CONCORD, N.H. — A judge has declared New Hampshire’s new scholarship program unconstitutional but allowed it to continue as long as none of the money goes to religious schools.
Under the program created last summer, businesses get tax credits for donating to a private organization that awards scholarships to students attending either private or public schools.
The program’s supporters argue it would provide educational choice to low-income parents, while opponents have cast it as a back-door voucher system that diverts taxpayer money to religious schools.
LAS VEGAS — Police say a 35-year-old man who admitted to setting fire to a Las Vegas church told them the pastor tried to “back door him” and was “not keeping it real.”
A police report sheds more light on the arrest of 35-year-old Adrian Kincade, who was booked into Clark County jail on arson and burglary charges after the fire earlier this month.
Officials say the building is used by Nellis Baptist Church and Mission International Roca Eterna.
JERUSALEM — Entertainer Barbra Streisand waded into one of Israel’s touchiest issues last week on the first major stop of her tour of the country: Jewish religious practices that separate men and women.
Speaking at the Hebrew University of Jerusalem on Monday, where she received an honorary doctorate, she took aim at cases of ultra-Orthodox Jews targeting women, even as she warmly praised the country.
“I realize it’s not easy to fully grasp the dynamics of what happens in a foreign land,” she said.
But “it’s distressing to read about women in Israel being forced to sit in the back of the bus or when we hear about `Women of the Wall’ having metal chairs thrown at them when they attempt to peacefully and legally pray.”
BERLIN — A fund for Jewish victims of Nazi crimes says it has reached an agreement with the German government for Berlin to provide some $1 billion in homecare for victims.
A spokeswoman for the Conference on Jewish Material Claims Against Germany said recently that about 56,000 survivors in about 46 different countries will receive financial support under the agreement for a four-year-period from 2014-17.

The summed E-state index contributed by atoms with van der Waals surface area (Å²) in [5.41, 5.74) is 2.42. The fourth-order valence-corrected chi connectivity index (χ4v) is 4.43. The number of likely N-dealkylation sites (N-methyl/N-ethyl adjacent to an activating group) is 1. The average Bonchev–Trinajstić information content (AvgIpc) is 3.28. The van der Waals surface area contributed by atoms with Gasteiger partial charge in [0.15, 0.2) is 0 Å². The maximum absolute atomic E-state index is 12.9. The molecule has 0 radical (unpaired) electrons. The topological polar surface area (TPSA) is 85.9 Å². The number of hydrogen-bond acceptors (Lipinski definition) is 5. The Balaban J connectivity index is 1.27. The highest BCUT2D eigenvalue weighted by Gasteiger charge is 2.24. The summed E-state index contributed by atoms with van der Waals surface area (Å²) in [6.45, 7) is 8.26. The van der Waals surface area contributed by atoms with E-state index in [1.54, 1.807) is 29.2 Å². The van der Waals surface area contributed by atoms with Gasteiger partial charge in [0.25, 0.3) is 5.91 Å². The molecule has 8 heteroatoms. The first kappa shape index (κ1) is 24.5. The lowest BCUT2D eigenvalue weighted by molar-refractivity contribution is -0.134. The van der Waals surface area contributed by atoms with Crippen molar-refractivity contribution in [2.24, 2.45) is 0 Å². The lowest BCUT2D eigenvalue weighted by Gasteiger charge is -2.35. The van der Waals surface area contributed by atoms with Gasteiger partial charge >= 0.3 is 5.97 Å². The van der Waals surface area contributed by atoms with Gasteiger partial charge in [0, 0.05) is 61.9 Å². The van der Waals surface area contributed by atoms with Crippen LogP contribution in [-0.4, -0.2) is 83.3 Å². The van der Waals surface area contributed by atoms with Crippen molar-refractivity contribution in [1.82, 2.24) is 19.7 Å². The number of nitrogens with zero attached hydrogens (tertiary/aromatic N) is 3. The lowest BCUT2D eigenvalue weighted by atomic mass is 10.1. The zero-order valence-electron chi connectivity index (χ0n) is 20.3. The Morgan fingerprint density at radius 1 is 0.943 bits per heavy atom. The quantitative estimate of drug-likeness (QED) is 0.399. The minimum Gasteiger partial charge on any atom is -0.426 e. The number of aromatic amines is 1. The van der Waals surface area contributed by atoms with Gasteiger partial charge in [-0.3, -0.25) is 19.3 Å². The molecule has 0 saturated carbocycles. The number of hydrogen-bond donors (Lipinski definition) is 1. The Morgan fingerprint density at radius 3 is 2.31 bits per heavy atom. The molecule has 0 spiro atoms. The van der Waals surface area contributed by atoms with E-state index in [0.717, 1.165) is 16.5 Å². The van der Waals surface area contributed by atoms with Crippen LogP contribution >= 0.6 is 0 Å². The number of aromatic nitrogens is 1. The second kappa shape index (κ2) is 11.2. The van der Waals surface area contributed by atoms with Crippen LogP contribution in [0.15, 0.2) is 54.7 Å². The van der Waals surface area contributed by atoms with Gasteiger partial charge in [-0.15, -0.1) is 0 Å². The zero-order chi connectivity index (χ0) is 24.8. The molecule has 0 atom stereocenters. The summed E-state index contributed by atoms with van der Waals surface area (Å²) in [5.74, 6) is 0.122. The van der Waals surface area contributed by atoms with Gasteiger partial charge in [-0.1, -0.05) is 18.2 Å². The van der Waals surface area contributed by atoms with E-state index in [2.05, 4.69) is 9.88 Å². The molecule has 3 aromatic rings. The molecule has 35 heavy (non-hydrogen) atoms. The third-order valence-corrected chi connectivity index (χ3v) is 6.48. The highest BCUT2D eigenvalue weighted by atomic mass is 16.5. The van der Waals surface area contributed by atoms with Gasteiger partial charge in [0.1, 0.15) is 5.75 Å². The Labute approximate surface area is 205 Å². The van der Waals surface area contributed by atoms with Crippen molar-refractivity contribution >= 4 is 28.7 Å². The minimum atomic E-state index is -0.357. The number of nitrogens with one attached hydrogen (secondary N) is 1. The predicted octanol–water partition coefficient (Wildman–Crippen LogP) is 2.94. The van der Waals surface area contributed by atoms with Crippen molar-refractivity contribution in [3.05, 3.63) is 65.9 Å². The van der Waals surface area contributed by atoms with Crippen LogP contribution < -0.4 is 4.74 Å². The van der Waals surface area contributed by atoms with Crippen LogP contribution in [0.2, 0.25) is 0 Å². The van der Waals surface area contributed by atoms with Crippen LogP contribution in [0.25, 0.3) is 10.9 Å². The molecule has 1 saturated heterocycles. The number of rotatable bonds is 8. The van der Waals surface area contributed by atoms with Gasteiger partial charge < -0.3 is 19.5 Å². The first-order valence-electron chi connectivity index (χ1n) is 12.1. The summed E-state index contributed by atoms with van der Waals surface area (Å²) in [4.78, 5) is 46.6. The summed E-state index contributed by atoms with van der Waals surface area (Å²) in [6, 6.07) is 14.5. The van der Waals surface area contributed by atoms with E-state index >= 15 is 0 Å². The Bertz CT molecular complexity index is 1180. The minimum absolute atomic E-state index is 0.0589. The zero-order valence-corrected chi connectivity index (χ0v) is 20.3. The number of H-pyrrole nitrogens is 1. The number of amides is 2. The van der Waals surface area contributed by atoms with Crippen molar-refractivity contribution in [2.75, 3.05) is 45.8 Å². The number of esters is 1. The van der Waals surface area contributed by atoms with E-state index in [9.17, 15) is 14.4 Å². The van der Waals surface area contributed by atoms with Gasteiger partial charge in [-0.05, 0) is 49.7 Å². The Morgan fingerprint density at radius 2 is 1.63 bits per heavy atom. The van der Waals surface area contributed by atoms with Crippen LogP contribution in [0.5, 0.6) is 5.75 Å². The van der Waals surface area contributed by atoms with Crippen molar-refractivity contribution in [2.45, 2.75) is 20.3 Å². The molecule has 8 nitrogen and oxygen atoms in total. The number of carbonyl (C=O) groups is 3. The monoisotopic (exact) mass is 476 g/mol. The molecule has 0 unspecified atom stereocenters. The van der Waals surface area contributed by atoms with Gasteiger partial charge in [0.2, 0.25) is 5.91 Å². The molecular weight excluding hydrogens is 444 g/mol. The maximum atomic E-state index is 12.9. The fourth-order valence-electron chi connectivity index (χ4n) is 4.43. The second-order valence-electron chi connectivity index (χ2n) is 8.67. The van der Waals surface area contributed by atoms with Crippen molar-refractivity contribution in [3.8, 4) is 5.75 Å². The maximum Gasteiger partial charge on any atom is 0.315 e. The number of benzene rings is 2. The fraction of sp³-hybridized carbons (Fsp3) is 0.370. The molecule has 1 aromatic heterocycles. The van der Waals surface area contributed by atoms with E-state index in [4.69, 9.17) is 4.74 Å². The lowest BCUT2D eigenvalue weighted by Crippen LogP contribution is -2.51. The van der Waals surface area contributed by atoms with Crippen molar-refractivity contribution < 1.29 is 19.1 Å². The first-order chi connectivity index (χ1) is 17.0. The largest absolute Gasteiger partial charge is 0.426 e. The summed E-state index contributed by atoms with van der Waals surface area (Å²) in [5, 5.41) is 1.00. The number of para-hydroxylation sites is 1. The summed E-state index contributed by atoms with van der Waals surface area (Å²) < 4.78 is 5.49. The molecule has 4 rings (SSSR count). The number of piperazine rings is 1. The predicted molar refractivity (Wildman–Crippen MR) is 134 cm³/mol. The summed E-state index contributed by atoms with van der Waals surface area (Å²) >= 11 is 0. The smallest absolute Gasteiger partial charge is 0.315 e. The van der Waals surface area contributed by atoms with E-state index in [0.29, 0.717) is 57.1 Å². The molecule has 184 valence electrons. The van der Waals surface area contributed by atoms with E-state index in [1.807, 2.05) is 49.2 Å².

Hillary Kessler-Godin, speaking by phone from the fund’s New York office, said the amount of financial aid for each person will depend on individual needs and circumstances.
WASHINGTON — Civil rights lawyers urged a U.S. judge to declare the New York Police Department’s widespread spying programs directed at Muslims to be unconstitutional, order police to stop their surveillance and destroy any records in police files.
In a lawsuit filed last week, the lawyers said the spying has hindered the ability of residents to freely practice their religion. It is the third significant legal action filed against the department’s Muslim surveillance program since details of the spy program were revealed in a series of Associated Press reports in 2011 and 2012.
The lawsuit said that Muslim religious leaders in New York have modified their sermons and other behavior so as not to draw additional police attention. The suit was filed against Mayor Michael Bloomberg, police commissioner Raymond Kelly and the deputy commissioner of intelligence, David Cohen.
AMMAN, Jordan — Jordan’s King Abdullah II has endorsed a treaty with Britain that sets the stage for the possible deportation of radical Muslim preacher Abu Qatada.
Last week, Jordan’s parliament ratified the Treaty on Mutual Legal Assistance, intended to ease human rights concerns preventing the deportation of the cleric, whose real name is Omar Mahmoud Mohammed Othman, from Britain to Jordan.
Abdullah’s endorsement came in a royal decree published in Jordanian newspapers Tuesday.
Since 2001, successive British governments tried to deport Abu Qatada, but courts there blocked extradition over concerns that evidence obtained under torture could be used against him.
Recently, Abu Qatada said he’d go to Jordan voluntarily if the treaty is ratified.
He is wanted in Jordan for retrial in several terror cases in which he was sentenced in absentia.